In the Spring of 2008 Shirana Shahbazi spent three months in Los Angeles with her husband and young daughter, exploring the region and its many natural collections. Her visits to the Los Angeles County Natural History Museum; to a number of UCLA’s science collections including the Louise M. Darling Biomedical Library’s History and Special Collections for the Sciences, the Donald R. Dickey Collection of Birds and Mammals, and the UCLA Herbarium; and to Joshua Tree, Kings Canyon, and Sequoia National Parks resulted in a new body of work, shown at the Hammer in late December of that same year. The installation combined still lifes, portraits of single figures and specimens, a majestic black and white landscape, and a pair of photographs: a close up of a rock face and a monochromatic photograph of a studio backdrop. Laid out carefully against a black wall, the installation formed a visual poem probing the nature of representation and artistic genre. This exploration emerged as the viewer explored the reductive images of a monochromatic backdrop, a single portrait, a natural specimen. Echoing throughout were art historical references, from Dutch painting in the instance of the portraits, to Ansel Adams in the black and white landscape from King’s Canyon, and to vanitas paintings in the effusive and carefully constructed still lifes.
Working in Los Angeles, a mythologized and possibly overrepresented locale, gave the artist the opportunity “to think a lot about the essentials of my work” and to analyze distinctly American tropes. The iconic nature of Los Angeles and its uncanny ability to merge with its image provided a useful backdrop for Shahbazi’s ongoing exploration of representation. She noted that “the whole town, the light, the streets, it felt just the way it looks. It makes so much sense in the context of all the well-known LA artists, it made it difficult for me to take pictures, because it just looks so much like LA, but that’s also refreshing or inspiring. What I did most was just drive around and look at the town but at the same time I felt paralyzed.” The snapshots that she did take, both in LA and on a “very American” RV trip, are shared here on the Hammer’s website. Portraying everyday events and Southern California mythologies, these pictures bring to mind Shahbazi’s earlier series of photographs of stereotypical images of Iran—photographs of what “people expect to see in Iran.” Like that body of work, the pictures Shahabazi took in Los Angeles capture, in some deep way, the nature of her larger artistic project.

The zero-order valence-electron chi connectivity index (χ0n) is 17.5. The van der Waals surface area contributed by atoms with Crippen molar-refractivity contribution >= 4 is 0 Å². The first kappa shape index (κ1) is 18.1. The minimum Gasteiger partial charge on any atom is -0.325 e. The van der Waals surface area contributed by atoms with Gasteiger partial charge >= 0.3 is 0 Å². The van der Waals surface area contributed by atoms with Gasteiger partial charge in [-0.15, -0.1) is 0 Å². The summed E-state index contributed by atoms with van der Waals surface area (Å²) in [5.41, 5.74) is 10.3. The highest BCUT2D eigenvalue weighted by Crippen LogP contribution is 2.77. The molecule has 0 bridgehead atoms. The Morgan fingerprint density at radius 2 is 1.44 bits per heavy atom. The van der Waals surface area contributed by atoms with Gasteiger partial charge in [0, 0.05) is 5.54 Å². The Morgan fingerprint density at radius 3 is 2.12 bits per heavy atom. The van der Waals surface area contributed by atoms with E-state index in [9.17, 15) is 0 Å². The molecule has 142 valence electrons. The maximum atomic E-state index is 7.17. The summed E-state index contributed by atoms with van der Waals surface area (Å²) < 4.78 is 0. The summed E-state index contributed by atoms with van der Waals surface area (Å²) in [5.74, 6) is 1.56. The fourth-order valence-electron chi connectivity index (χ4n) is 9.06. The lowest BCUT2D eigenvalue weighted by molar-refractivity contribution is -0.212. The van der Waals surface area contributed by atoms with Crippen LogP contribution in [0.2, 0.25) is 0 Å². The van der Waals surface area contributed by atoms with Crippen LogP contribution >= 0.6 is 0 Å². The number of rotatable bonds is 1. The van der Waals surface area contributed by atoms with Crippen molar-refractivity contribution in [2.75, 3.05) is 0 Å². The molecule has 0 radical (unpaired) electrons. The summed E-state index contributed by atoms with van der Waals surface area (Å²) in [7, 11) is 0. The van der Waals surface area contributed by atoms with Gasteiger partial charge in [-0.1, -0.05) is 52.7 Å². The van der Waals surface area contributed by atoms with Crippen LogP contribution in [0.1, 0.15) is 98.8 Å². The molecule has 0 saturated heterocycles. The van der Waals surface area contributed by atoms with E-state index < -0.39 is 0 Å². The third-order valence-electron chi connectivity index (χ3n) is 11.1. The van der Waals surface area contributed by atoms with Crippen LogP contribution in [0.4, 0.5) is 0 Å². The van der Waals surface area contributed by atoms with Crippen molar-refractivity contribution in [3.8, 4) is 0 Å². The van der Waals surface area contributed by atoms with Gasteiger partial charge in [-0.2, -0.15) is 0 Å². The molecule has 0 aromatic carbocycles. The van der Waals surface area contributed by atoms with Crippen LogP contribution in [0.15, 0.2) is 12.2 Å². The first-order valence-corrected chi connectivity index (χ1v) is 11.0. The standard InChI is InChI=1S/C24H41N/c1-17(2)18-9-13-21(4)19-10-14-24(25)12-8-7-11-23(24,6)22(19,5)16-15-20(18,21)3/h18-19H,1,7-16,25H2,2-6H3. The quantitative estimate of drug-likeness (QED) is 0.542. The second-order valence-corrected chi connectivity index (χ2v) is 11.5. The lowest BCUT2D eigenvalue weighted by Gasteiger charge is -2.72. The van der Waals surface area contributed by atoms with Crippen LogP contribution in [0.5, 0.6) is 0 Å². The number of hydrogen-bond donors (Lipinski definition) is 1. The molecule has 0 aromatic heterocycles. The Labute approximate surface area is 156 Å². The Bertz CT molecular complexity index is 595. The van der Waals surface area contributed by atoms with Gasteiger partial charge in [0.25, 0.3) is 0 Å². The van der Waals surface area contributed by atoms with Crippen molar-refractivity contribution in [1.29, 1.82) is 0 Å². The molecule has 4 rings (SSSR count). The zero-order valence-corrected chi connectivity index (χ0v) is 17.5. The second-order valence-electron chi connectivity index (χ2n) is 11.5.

Part of the curatorial department, the Public Engagement program collaborates with artists to develop and present works that create an exchange with the institution and with visitors. Enacted both inside and outside the galleries, Public Engagement projects range from re-envisioned security guard uniforms to library and orchestra residencies. The Hammer Museum's Public Engagement program is supported, in part, by the Los Angeles County Board of Supervisors through the Los Angeles County Arts Commission.